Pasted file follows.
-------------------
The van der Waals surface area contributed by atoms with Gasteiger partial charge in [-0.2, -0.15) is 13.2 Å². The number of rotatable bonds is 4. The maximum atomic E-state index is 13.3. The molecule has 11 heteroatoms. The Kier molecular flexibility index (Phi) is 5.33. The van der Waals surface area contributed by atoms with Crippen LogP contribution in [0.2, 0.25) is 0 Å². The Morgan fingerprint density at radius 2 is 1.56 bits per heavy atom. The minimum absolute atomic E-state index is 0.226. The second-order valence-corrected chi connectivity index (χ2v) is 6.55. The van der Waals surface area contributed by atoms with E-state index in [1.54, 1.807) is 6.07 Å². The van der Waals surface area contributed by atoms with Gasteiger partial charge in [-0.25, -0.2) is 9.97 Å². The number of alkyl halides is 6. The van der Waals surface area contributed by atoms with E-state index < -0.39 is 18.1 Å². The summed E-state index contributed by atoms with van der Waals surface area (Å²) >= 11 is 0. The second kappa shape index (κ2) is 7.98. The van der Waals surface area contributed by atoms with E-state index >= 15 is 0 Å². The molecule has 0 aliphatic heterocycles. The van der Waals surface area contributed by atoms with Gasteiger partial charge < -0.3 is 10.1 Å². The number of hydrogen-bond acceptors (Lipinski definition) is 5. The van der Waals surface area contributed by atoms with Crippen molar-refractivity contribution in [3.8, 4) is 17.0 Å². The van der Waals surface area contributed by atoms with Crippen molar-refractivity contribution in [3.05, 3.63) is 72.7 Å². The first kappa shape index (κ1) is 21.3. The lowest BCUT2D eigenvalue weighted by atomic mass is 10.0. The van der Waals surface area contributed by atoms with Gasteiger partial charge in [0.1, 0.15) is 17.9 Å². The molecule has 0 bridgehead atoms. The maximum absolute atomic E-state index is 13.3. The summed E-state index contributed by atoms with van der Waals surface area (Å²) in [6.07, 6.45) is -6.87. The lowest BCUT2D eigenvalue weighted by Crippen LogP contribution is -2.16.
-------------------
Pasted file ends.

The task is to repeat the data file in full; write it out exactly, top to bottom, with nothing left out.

The van der Waals surface area contributed by atoms with Gasteiger partial charge in [-0.2, -0.15) is 13.2 Å². The number of rotatable bonds is 4. The maximum atomic E-state index is 13.3. The molecule has 11 heteroatoms. The Kier molecular flexibility index (Phi) is 5.33. The van der Waals surface area contributed by atoms with Crippen LogP contribution in [0.2, 0.25) is 0 Å². The Morgan fingerprint density at radius 2 is 1.56 bits per heavy atom. The minimum absolute atomic E-state index is 0.226. The second-order valence-corrected chi connectivity index (χ2v) is 6.55. The van der Waals surface area contributed by atoms with E-state index in [1.54, 1.807) is 6.07 Å². The van der Waals surface area contributed by atoms with Gasteiger partial charge in [-0.25, -0.2) is 9.97 Å². The number of alkyl halides is 6. The van der Waals surface area contributed by atoms with E-state index < -0.39 is 18.1 Å². The summed E-state index contributed by atoms with van der Waals surface area (Å²) >= 11 is 0. The second kappa shape index (κ2) is 7.98. The van der Waals surface area contributed by atoms with E-state index >= 15 is 0 Å². The molecule has 0 aliphatic heterocycles. The van der Waals surface area contributed by atoms with Gasteiger partial charge < -0.3 is 10.1 Å². The number of hydrogen-bond acceptors (Lipinski definition) is 5. The van der Waals surface area contributed by atoms with Crippen molar-refractivity contribution in [3.8, 4) is 17.0 Å². The van der Waals surface area contributed by atoms with Crippen molar-refractivity contribution in [3.05, 3.63) is 72.7 Å². The first kappa shape index (κ1) is 21.3. The lowest BCUT2D eigenvalue weighted by atomic mass is 10.0. The van der Waals surface area contributed by atoms with Gasteiger partial charge in [0.1, 0.15) is 17.9 Å². The molecule has 0 bridgehead atoms. The maximum absolute atomic E-state index is 13.3. The summed E-state index contributed by atoms with van der Waals surface area (Å²) in [6.07, 6.45) is -6.87. The lowest BCUT2D eigenvalue weighted by Crippen LogP contribution is -2.16.